How to Dress a Window Without Curtains (Alternatives to Curtains)
Wondering how to cover windows without curtains? Here is a look at some of the available curtain alternatives.
I love the coziness of drawing the curtains on a chilly evening and pulling the bedroom drapes open to see the morning sun.
But new trends in window treatments have been catching my eye. While draperies are the usual go-to for window treatments, there are many gorgeous curtain alternatives.
Curtain alternatives include roller, tie-back, cellular, and Roman shades. Venetian and vertical blinds are good options, as are cornices, barn and plantation shutters, and screens. Replace the window with leaded or stained glass, or use window film for a frosted or decorative effect.
Interior designers distinguish between hard and soft window treatments, depending on the material used (e.g., wood or metal vs. fabric or paper).
However, these are very broad categories and not helpful when choosing something to hang in front of a window. Rather than leave your windows bare (a minimalist trend that does exist), consider using any of these alternatives to curtains.
Soft Window Treatments
Curtains and drapes are the best examples of soft window treatments. They fulfill several functions, depending on whether they’re just for privacy (like sheers or net) or to block light and sound (heavy drapes).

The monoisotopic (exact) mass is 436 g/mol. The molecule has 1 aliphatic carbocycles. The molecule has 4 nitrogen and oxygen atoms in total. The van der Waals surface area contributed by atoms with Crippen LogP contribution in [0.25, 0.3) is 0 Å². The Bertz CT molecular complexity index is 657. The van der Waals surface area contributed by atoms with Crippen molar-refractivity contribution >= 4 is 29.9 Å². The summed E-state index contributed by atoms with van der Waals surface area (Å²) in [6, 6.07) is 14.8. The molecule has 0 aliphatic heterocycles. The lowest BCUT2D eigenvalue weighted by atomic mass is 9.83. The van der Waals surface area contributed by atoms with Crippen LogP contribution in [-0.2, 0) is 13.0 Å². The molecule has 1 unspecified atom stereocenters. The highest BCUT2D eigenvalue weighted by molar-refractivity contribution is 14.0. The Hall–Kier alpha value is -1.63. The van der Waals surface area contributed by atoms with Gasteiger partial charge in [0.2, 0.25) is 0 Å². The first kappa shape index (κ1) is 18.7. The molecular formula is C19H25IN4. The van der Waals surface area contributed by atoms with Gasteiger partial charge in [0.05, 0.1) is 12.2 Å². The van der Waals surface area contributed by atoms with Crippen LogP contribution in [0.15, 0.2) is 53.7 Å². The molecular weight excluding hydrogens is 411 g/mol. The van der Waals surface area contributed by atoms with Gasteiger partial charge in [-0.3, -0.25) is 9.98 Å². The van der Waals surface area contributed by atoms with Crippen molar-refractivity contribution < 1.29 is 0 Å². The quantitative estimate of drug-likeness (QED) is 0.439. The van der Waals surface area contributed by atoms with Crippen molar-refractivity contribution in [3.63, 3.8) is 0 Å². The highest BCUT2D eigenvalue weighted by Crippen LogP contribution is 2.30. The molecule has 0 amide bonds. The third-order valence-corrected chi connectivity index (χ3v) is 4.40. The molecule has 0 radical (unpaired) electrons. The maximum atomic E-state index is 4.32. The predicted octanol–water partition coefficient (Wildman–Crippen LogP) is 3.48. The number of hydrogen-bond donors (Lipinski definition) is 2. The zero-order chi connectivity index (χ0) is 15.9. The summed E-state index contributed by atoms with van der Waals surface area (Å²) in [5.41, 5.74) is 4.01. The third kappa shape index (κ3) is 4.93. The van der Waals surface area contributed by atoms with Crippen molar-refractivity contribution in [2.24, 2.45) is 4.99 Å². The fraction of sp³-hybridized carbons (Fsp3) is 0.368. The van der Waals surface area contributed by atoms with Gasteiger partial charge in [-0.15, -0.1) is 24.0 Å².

However, curtains also have an aesthetic purpose, to add color, interest, and softness to a room. Let’s see which other soft window treatments are good curtain alternatives.
#1. Roller Blinds
Soft blinds are also called shades.
Roller blinds or roller shades consist of a length of fabric, vinyl, bamboo, or woven seagrass. They are attached to a curtain rod fitted within the window frame, covering the window exactly.
To let in light, you use a lifting mechanism (like a cord) to help raise the blind, which rolls up around a rod. You can raise the shade to any height you choose, depending on your desired light.
Because they are made of such a variety of materials, roller blinds are a great choice as a curtain alternative, whatever your decor. Choose a reasonably priced, functional, mass-produced blind for a home office or bespoke patterned and embellished shades with customized pulls for an elegant dining room.